At this time of year the snails that have hiding away for the winter are all about. In my garden they particularly like to get up under the gutter on the singles story kitchen extension behind the clematis. Now that I know that, they don't stay there for long. Over the wall is the school's, very wild, wildlife garden - just right for snails - but will they be back for the clematis?

I don't take cuttings of shrubs nowadays, as I don't have a greenhouse or conservatory, but I did in the past and several of my shrubs as a result have their own memories attached to them - some happy, some sad. I have a small flowered delicate lilac that came from a large fifteen-foot high shrub from the garden in the middle of Hyde Park Corner. It's flowering now and although I took the cutting maybe fifteen, or more, years ago it is only seven or eight feet high at it's highest point and but a few feet across in each direction. Each year, however, it grows in strength and vigour and I'm beginning to think that area beneath and around it is due for some replanting. Consultations with the head gardener will have to take place before I begin, or my work will subject to much criticism and eventually get undone.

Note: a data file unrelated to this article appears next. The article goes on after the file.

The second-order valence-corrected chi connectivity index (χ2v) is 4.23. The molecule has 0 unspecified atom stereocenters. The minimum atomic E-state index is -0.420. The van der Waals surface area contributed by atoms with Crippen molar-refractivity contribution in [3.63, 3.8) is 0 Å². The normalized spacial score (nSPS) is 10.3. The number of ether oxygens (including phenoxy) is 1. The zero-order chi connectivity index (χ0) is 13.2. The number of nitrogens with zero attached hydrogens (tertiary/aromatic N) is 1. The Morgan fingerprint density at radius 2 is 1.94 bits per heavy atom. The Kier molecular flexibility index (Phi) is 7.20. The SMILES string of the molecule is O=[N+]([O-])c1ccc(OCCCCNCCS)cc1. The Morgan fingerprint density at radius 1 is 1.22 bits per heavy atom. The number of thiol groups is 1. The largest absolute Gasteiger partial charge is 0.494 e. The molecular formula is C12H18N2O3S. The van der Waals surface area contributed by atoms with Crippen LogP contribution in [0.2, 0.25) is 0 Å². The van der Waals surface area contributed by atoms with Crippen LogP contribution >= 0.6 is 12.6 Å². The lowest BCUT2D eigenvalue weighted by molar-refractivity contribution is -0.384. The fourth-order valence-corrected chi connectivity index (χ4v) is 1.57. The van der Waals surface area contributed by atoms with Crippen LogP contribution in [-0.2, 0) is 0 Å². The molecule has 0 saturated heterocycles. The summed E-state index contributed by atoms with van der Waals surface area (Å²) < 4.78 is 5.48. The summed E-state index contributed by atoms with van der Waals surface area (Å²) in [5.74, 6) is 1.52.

May 2nd 1999 The bees are making honey. Day time temperatures are high for the time of year although we are still experiencing cold nights as the prevailing wind is coming from the East.

The last of the main crop potatoes, have now been planted. More French bean, radish, cabbage (January King) and runner beans sown.

May 5th. The first sowing of courgettes (F1 Zucchini) into open ground can now be risked and cabbages planted out. We are already beginning to need rain although the weather is changing and East met West this evening with a cold fine drizzle. Useful for planting out, but not enough to make a real difference. Wallflower, and more cabbage (Savoy) seed sown.

May 6th. Warm evenings have arrived the light breeze is from the West and early Summer is here. The winter cauliflower have just about finished as has the white and purple sprouting broccoli. For me that means digging in these old plants and planting out the new. Harold, my allotment neighbour, has given me some of his greenhouse germinated cabbage plants that are now standing in row where two hours earlier flowing purple sprouting broccoli, winter cauliflower and seeding beet spinach stood. Given a good dressing of blood fish and bone they will be welcome in the summer by which time we will have got bored with the taste of spring cabbage